March/April 2018

A Matter of Taste

Asking for tasters of beer is an affectation that is of little real value to the customer

THIRTY years ago, when most pubs just offered a fixed beer range, the idea of asking for a taster would have been greeted with derision. More recently, though, as ever-changing guest beers have increasingly become the norm, it has become much more common. If you’re confronted with an array of ten beers you’ve never heard of before, it’s not unreasonable to ask for a sample before committing yourself to spending what now can often be approaching a couple of quid just for a half.

However, the range of flavours encompassed by the great majority of beers is fairly limited and predictable, so you’re unlikely to end up with something that really frightens the horses. If it doesn’t suit your palate, then just don’t buy it again. It’s also doubtful whether a small sample really gives a fair impression of what a beer is like. It’s said that you don’t fully appreciate a beer until you reach the bottom of the glass.

It’s also something likely to incur the wrath of both bar staff and other customers if you do it when they’re three deep at the bar. You can imagine the cartoon of “The man who asked for a taster in Wetherspoon’s at 10.30 on Friday night”. And it does seem to appeal to a certain type of person who specialises in making a nuisance of himself. With sufficient chutzpah, it can easily be exploited to get a significant quantity of beer for free.

It’s sometimes argued that offering tasters is a good way of encouraging people to try cask beer. But surely it just adds a layer of mystique to the subject, and the best way of promoting cask must be to keep it in good condition and offer beers that people actually want to drink and are likely to make repeat purchases. And nobody should be asking for tasters to check whether the beer’s in good condition. You have a reasonable expectation in any pub of not getting a duff pint and, if you do, the remedy is to take it back and ask for it to be changed.

Yes, if a beer has an unusual or challenging flavour, then offering tasters makes sense. But, for the great majority of beers, it’s just an affectation on a par with putting little jam jars of beer alongside the pumps to indicate the colour. And you never see people ask for tasters of lager, do you?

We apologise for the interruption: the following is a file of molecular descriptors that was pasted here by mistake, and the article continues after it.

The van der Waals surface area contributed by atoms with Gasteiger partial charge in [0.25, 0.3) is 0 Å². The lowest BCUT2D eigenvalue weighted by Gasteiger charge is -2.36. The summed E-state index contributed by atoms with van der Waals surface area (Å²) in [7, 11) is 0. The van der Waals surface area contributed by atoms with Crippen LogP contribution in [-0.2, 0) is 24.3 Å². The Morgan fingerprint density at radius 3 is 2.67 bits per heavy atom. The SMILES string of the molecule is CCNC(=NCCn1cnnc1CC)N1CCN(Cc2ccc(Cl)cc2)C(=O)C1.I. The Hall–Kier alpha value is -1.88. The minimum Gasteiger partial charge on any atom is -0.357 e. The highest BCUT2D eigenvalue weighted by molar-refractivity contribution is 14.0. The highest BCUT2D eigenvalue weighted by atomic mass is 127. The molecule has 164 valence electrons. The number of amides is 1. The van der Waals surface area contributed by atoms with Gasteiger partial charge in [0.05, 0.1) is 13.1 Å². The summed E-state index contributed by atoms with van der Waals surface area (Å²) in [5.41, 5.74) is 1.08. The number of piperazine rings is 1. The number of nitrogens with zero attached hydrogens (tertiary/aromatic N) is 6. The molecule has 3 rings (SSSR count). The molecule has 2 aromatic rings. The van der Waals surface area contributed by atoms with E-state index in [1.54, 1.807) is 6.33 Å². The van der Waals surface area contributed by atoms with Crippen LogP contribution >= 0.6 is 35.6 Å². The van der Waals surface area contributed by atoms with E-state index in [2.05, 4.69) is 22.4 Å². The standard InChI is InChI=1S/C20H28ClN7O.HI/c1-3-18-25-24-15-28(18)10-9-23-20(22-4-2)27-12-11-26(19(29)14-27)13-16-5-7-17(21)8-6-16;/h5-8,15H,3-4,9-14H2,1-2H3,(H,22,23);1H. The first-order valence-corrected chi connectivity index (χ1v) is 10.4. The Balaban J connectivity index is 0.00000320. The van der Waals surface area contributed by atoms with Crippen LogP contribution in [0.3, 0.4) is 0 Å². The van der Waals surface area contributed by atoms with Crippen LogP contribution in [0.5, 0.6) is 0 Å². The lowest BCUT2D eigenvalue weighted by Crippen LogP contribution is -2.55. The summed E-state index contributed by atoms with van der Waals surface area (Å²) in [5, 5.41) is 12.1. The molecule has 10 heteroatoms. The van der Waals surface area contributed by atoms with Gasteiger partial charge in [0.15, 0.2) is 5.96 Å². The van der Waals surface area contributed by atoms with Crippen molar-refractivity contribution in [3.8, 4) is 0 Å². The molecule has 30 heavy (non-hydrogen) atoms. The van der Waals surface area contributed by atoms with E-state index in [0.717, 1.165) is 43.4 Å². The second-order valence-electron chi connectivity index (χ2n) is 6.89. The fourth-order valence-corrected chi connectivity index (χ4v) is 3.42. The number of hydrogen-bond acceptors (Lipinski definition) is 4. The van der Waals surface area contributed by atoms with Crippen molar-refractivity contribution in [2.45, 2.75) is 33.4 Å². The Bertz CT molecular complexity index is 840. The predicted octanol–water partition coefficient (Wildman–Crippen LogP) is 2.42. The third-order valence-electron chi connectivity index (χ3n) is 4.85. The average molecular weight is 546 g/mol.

Good Money After Bad

In spending vast sums on refurbishments, are pub operators chasing their own tail?

THE ECONOMY’S growing steadily, unemployment is at a ten-year low, and pub operators seem to have plenty of money to invest. Scarcely a day goes by without reading of some pub or other reopening after a £250,000 refurbishment. One local pub reputedly had a cool £1 million spent on doing it up. But, looking at the industry as a whole, you have to wonder what benefit it produces. Is it actually generating new business overall, or is it just dragging the same customers around the stock of pubs in a giant game of musical chairs?

I would have thought all that even the tattiest pubs need is a deep clean, new wallpaper, upholstery and carpets, perhaps a bit of new loose furniture and, if appropriate, some new kitchen equipment. The vast majority of refurbishments, when they involve any structural alterations, end up leaving pubs worse, not better. Maybe customers are attracted by novelty, but that soon wears off. The best pubs, in my experience, are those that haven’t been knocked around for decades, and benefit from continuity and familiarity. But maybe, if you’ve already thoroughly wrecked a pub once, you’re fatally committed to wrecking it again every five years. It’s like a drug where you have to keep on increasing the dose to get the same effect.